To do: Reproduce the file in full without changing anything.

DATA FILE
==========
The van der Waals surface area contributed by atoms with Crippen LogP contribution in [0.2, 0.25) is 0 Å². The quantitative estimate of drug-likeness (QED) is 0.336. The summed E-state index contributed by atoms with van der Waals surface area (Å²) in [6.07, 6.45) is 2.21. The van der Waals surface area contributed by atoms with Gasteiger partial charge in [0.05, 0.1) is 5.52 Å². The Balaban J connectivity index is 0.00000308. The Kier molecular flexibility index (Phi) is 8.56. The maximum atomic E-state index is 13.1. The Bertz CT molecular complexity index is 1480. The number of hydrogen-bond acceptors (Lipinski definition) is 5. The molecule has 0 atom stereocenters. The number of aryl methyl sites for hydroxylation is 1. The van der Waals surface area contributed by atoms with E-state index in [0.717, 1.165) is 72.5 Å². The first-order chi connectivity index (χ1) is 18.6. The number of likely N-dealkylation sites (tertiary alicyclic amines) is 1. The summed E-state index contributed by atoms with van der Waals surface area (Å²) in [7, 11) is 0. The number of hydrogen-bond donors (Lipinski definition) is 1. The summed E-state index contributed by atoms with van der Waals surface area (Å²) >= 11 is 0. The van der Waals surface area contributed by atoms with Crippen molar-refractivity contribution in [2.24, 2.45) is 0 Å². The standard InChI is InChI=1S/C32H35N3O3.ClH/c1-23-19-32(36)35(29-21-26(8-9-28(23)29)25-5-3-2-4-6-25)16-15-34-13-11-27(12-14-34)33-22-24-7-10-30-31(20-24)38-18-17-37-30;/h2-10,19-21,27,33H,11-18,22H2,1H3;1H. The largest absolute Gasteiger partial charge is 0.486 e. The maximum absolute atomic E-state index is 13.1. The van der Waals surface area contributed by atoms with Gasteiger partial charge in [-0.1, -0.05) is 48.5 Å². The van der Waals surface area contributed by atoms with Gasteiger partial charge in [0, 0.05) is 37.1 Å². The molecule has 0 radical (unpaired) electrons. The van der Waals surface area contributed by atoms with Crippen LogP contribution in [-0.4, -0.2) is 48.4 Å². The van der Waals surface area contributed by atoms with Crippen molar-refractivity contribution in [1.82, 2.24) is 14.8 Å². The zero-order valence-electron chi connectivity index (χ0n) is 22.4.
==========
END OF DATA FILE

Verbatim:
The van der Waals surface area contributed by atoms with Crippen LogP contribution in [0.2, 0.25) is 0 Å². The quantitative estimate of drug-likeness (QED) is 0.336. The summed E-state index contributed by atoms with van der Waals surface area (Å²) in [6.07, 6.45) is 2.21. The van der Waals surface area contributed by atoms with Gasteiger partial charge in [0.05, 0.1) is 5.52 Å². The Balaban J connectivity index is 0.00000308. The Kier molecular flexibility index (Phi) is 8.56. The maximum atomic E-state index is 13.1. The Bertz CT molecular complexity index is 1480. The number of hydrogen-bond acceptors (Lipinski definition) is 5. The molecule has 0 atom stereocenters. The number of aryl methyl sites for hydroxylation is 1. The van der Waals surface area contributed by atoms with E-state index in [0.717, 1.165) is 72.5 Å². The first-order chi connectivity index (χ1) is 18.6. The number of likely N-dealkylation sites (tertiary alicyclic amines) is 1. The summed E-state index contributed by atoms with van der Waals surface area (Å²) in [7, 11) is 0. The number of hydrogen-bond donors (Lipinski definition) is 1. The summed E-state index contributed by atoms with van der Waals surface area (Å²) >= 11 is 0. The van der Waals surface area contributed by atoms with Crippen molar-refractivity contribution in [2.24, 2.45) is 0 Å². The standard InChI is InChI=1S/C32H35N3O3.ClH/c1-23-19-32(36)35(29-21-26(8-9-28(23)29)25-5-3-2-4-6-25)16-15-34-13-11-27(12-14-34)33-22-24-7-10-30-31(20-24)38-18-17-37-30;/h2-10,19-21,27,33H,11-18,22H2,1H3;1H. The largest absolute Gasteiger partial charge is 0.486 e. The maximum absolute atomic E-state index is 13.1. The van der Waals surface area contributed by atoms with Gasteiger partial charge in [-0.1, -0.05) is 48.5 Å². The van der Waals surface area contributed by atoms with Gasteiger partial charge in [0, 0.05) is 37.1 Å². The molecule has 0 radical (unpaired) electrons. The van der Waals surface area contributed by atoms with Crippen LogP contribution in [-0.4, -0.2) is 48.4 Å². The van der Waals surface area contributed by atoms with Crippen molar-refractivity contribution in [1.82, 2.24) is 14.8 Å². The zero-order valence-electron chi connectivity index (χ0n) is 22.4.